Office politics—the phrase usually invokes negative images, such as blaming, backstabbing, favouritism, resentment and jealousy. Like it or loathe it, professional success is not merely dependent on merit; being able to read people and their motives is what keeps one ahead. A large part of success in the corporate journey is defined by progress and getting the credit for it; some people excel at it, while others do not. How can you then navigate the corporate corridors without playing dirty?
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Storytelling has moved from granny’s lap and bedtime treats to the Board Rooms, Meeting Rooms, Sales Pitches, Business Interactions and Training arenas. We increasingly use story-izing to Influence, Engage and Inspire, to ‘Humanize Corporate Speak’. In the competitive world of today, we have the need to move ahead, be heard, accepted, bought-in. How do we make our voice heard amidst the crowd, and elevate our Impact and Influence? How do we become CAPTIVATING COMMUNICATORS, even as we pursue our professions such as Accounting, Law, Engineering, Medicine, Teaching, Consulting or Business? Does it have equal relevance to Child Rearing or Home Making? Welcome to the world of metaphors, anecdotes and storytelling. Use time-tested and proven techniques to get your points across swiftly, surely and seamlessly. Make your points memorable, sticky and convicing using the SCIENCE and ART of Story-izing Your Message. Padmakumar Ananthakrishnan is an International Story Teller with over 30 years of Corporate Experience in Business Development, Strategy and Execution Excellence. Padmakumar has travelled to over 20 countries on business and established country level teams and alliance partnerships as a part of Go-To-Market strategies for various products and services. His comfort with multiple cultures and the opportunity to experience those from close quarters provides him a unique edge in building long and trusted relationships.More info →
According to various surveys, two out of three people in the world are unhappy with their jobs. In the present day, this has more to do with the culture of their workplace rather than the job itself. What if this statistic could be flipped so that two out of any three (or maybe more) actually love their jobs? Is your company great to work for? Are people lining up to join your organisation? Does the hired workforce stay for the long haul? You need to ask yourself these questions before moving forward. One needs to come to terms with the fact that the employee-work contract has changed; as compared to the past, people are now operating more as free agents and this will only increase in the years to come. The balance of power has shifted from the employer to the employee.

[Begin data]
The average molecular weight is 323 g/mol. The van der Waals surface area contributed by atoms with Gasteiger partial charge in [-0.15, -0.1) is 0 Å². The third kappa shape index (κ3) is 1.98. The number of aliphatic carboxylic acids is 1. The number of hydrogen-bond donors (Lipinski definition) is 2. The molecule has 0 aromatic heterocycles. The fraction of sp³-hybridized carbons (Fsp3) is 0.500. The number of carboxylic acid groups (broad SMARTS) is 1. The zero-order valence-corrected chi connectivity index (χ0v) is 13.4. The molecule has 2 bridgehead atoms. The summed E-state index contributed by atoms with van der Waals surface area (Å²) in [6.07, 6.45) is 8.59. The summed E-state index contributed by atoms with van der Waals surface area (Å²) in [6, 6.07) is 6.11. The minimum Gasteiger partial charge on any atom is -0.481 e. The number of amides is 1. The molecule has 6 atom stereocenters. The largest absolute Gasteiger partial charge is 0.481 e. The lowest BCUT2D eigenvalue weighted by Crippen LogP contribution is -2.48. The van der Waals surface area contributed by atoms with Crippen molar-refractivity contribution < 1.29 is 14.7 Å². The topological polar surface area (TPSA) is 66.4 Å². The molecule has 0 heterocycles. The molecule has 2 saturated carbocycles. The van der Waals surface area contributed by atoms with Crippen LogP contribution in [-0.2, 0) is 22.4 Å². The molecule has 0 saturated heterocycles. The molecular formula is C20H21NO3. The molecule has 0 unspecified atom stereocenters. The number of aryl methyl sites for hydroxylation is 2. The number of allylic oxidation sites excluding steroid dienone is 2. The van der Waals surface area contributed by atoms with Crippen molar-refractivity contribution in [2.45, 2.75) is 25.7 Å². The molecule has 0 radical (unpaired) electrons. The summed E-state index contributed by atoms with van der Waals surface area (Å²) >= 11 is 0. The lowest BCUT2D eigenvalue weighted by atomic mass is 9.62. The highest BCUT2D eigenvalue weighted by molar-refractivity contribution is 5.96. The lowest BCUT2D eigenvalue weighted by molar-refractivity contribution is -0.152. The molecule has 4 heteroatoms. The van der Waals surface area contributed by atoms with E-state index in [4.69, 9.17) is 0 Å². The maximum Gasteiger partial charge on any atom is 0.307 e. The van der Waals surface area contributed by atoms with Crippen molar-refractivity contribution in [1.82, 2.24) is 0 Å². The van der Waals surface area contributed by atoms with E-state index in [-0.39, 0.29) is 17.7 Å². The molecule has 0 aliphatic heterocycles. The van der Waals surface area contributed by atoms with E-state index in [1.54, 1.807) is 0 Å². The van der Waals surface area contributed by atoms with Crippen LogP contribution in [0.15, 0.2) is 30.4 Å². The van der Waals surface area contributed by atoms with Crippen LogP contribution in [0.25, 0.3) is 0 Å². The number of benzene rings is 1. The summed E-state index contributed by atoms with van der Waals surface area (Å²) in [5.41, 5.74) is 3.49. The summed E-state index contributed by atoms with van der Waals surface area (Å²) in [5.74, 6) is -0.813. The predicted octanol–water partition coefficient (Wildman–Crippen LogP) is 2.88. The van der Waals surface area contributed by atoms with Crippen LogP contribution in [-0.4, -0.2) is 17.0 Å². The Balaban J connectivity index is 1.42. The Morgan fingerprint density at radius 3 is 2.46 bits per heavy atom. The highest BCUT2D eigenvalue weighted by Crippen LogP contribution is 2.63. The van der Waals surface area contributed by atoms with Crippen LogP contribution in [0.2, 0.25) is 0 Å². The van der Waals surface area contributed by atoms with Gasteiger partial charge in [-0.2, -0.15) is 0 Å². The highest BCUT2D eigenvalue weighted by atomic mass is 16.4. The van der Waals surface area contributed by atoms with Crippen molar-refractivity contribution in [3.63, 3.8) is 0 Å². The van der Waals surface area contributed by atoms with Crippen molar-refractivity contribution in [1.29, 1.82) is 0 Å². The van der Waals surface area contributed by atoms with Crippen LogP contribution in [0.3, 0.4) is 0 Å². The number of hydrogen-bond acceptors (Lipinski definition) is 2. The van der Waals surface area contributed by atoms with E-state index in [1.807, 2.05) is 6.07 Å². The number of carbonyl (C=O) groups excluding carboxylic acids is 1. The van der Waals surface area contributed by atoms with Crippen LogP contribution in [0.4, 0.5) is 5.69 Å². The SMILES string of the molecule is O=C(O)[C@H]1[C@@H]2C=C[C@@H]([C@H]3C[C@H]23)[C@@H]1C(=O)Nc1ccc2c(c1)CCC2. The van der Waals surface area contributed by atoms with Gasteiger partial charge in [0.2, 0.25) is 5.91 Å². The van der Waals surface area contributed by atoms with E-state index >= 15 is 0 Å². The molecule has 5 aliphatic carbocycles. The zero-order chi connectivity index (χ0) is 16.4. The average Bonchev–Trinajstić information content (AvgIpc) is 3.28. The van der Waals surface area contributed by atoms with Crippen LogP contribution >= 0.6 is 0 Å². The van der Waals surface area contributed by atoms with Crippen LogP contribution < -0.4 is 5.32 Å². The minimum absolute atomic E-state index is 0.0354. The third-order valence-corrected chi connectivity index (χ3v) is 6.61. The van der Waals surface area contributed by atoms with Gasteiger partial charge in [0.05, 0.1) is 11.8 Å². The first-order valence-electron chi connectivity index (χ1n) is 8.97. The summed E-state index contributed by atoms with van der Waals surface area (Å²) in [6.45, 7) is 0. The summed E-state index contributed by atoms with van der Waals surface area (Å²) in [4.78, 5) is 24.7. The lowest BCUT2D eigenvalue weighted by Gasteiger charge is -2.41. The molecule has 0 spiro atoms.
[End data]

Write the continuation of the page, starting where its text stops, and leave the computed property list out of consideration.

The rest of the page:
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Change is inevitable and usually painful. A spoonful of empathic leadership, a smattering of new tools and a few sachets of foundational values boil together to create organizational transformation. However, not all change efforts are successful. Alchemy of Change shows that value-based institutions, which evolve from the wisdom of the soil, can bring about enduring change.
Introducing the Indian Model of Change, which is based on Indian values of leadership, dialogue, mutual respect, and goal setting, the authors explain how the nuances and distinctions of the Indian mindset and cultural backdrop can help to keep pace with today’s fast-changing world. Through real case studies and references from diverse literature, the book shows that change management cannot be treated as a mechanical exercise because change affects and is affected by human emotions, both at an individual and collective level. It is an insightful read for senior management and HR professionals, for all stakeholders who are entrusted with the task of facilitating or bringing about change in an organization, as well as students of change. For the general reader, the book can be a journey in self-awareness and growth.